This morning’s dream: an accomplice and I had a secret underground bunker underneath a farm’s barn. The entrance was concealed underneath a pile of hay, and the authorities were snooping around and having campfire singalongs in the barnyard. My accomplice and I were storing the dead bodies (in formaldehyde) in the bunker and hoping that we wouldn’t be found out.

here’s the sort of thing I’m talking about

In my dream, I’ve just spent an hour at a curve in a steep, windy road through a forest. Specifically, it’s the road which led from Bell Center Rd up to the farmhouse in which I grew up. We used to ride toboggans down it during winter; it was that steep.

I’ve spent the hour trying to fit some fiddly pin-and-slot mechanism in the middle of a busted mountain bike, while some well meaning friend, a cop (I think) hovers nearby making comments. I finally get the final U-shaped piece in place, jostle the bike a bit to make sure it’s going to hold, and then climb on.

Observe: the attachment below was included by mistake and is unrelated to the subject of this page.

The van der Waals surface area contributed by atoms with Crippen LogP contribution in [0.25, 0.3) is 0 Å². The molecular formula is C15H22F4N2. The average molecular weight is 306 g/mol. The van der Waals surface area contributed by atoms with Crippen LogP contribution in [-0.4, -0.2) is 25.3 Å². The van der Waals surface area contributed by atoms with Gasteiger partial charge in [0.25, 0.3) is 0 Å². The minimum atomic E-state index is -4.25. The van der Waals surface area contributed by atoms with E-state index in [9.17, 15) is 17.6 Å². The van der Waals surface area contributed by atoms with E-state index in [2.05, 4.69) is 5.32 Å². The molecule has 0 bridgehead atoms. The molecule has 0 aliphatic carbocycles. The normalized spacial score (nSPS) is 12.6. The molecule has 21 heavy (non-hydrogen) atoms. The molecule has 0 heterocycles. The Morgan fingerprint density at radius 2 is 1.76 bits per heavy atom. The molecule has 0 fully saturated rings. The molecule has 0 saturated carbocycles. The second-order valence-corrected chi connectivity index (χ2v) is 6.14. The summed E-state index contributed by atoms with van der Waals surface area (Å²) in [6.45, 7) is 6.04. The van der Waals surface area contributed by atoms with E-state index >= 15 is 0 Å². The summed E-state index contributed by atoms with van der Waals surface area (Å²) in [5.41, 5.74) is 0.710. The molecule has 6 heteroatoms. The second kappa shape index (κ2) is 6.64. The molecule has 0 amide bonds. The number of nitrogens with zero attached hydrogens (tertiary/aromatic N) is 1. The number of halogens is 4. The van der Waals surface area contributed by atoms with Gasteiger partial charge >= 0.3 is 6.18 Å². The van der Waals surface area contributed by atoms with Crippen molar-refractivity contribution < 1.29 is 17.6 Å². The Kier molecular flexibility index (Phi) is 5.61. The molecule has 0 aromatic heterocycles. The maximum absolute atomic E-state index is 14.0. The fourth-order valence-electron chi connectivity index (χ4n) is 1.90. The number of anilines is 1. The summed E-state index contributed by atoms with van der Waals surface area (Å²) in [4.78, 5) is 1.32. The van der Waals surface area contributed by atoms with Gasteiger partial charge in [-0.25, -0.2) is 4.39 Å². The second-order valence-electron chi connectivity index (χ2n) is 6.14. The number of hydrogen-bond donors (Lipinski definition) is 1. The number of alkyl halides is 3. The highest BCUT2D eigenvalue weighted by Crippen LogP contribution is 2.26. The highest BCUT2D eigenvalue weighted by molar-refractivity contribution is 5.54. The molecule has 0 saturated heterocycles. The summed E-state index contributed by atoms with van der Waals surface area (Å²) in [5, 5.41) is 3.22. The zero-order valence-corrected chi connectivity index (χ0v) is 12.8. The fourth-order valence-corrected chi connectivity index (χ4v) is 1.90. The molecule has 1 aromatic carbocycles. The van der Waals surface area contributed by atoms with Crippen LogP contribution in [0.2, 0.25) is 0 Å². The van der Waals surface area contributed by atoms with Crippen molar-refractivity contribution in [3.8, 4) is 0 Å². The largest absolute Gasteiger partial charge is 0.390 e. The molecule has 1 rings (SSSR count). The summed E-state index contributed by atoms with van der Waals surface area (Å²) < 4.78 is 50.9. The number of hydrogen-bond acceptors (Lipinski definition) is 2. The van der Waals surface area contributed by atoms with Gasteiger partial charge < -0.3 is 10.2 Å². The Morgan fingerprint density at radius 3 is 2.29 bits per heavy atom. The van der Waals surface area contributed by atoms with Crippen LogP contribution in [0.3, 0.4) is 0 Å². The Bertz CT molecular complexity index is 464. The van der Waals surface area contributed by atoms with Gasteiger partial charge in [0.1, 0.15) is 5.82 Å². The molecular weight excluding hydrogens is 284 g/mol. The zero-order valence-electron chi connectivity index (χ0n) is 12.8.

We’re each on our own bike, and we’re really tear-assing down the hill, which bends and winds through the woods. (There’s some other person with whom we started out and we’re trying to catch up with them, is the reason for the hurry.)

And then the road bends sharply just at a spot where the surface has gone all damp and mossy after a recent rainfall, and my wheels slip on the moss and I go arcing out into the air, a mess of waving arms and ratcheting gears heading for the trees and scrub below. I’m definitely about to die, and all because I was in a hurry.